2.  To celebrate my first calendar appearance!  Yes, in the form of a sad quote, but still!  Today we celebrate both Babyloss Remembrance Day (light a candle with us at 7 PM and wish me luck: I will be giving a presentation to the OB Council at Women and Infants Hospital at that same time!) and the feast of St. Teresa of Avila.  Yep, both on the same day.  Because the Lord is cool like that.  And here's her supremely cool quote:

1.  Because chocolate is one of God's myriad ways of telling us He loves us, and one of millions of proofs that He desires our happiness.  ;)


  1. Wow...that Matt Walsh blog..normally I agree with him, but this one was a bit harsh. I totally agree with you...sometimes people need a helping hand (we've been there too).

    And, I love this post, because I love chocolate and I think I'll go have some now.

  2. Great list! As if I ever need a reason to enjoy chocolate but OK! Thanks for the permission! Now where is that stash of peanut butter snickers?? Stopping by from Many Little Blessings. I'll be joining you in your candle lighting tonight. Prayers for you and your angel!

  3. I am eating chocolate right now and reading your blog:)
    But as for Matt Walsh, I do agree with him, and so far always. And I am saying it, because I grew up in rather poor family, with no toys, and mind you, not even one car, and ...no telephone GASP!!! Yet my parents never, ever demanded, or claimed that they are entitled to something. The apartment was small, and I almost always wore hand me down clothes. I did not go on school trips, and I lacked books for school ( my school did not provided them ). As for food, well there was not a lot of it, and most of the time it was just bread, with butter. So, no I do not think Matt was harsh. He said exactly what I would say if I were more eloquent!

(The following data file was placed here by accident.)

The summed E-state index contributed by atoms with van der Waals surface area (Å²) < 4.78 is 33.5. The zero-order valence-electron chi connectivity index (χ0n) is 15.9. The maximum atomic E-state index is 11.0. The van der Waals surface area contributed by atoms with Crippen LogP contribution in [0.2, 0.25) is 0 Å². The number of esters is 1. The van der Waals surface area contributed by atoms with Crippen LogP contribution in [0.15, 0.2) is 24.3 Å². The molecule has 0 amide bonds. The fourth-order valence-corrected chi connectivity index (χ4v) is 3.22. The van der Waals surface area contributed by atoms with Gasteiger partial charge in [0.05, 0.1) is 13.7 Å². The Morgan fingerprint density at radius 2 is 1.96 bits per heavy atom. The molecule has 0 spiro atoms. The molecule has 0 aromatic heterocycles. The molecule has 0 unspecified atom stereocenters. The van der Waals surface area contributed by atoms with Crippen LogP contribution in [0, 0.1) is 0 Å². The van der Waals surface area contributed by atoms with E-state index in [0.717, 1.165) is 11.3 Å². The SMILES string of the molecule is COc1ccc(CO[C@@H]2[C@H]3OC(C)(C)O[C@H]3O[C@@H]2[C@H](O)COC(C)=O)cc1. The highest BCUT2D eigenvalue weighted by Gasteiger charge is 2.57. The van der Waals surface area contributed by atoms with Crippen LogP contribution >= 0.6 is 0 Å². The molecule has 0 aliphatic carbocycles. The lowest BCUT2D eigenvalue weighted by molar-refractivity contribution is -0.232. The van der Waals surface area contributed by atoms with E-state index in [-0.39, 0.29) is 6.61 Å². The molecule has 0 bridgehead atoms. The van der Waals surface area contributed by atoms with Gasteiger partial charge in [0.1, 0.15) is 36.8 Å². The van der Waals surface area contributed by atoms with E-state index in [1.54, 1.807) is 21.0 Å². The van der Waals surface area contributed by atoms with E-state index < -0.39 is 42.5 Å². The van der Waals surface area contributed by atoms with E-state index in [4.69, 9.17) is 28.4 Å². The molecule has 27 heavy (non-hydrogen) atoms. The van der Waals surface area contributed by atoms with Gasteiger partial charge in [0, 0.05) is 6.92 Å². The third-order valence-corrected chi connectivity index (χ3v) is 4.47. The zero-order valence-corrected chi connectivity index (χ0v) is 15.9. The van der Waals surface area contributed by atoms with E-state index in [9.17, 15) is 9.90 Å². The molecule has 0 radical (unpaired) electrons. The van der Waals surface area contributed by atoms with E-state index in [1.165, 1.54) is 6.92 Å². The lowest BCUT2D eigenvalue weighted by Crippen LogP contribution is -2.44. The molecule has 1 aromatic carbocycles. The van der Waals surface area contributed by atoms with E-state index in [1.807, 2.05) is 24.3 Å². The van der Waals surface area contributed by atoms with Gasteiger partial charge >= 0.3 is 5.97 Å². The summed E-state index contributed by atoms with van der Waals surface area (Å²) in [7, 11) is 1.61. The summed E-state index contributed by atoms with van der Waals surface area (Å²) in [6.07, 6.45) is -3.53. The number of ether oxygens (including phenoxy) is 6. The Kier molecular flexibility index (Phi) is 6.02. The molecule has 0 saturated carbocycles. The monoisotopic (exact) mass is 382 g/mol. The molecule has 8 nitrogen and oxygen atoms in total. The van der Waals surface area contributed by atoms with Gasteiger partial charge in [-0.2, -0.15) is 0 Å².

4. Kinga, you are most entitled to feeling this way! I have such tremendous respect for your family; those of us who have never been without such "necessities" cannot possibly imagine what it was like living under Communism. We whine if we don't have the latest smart phone, let alone a telephone, period!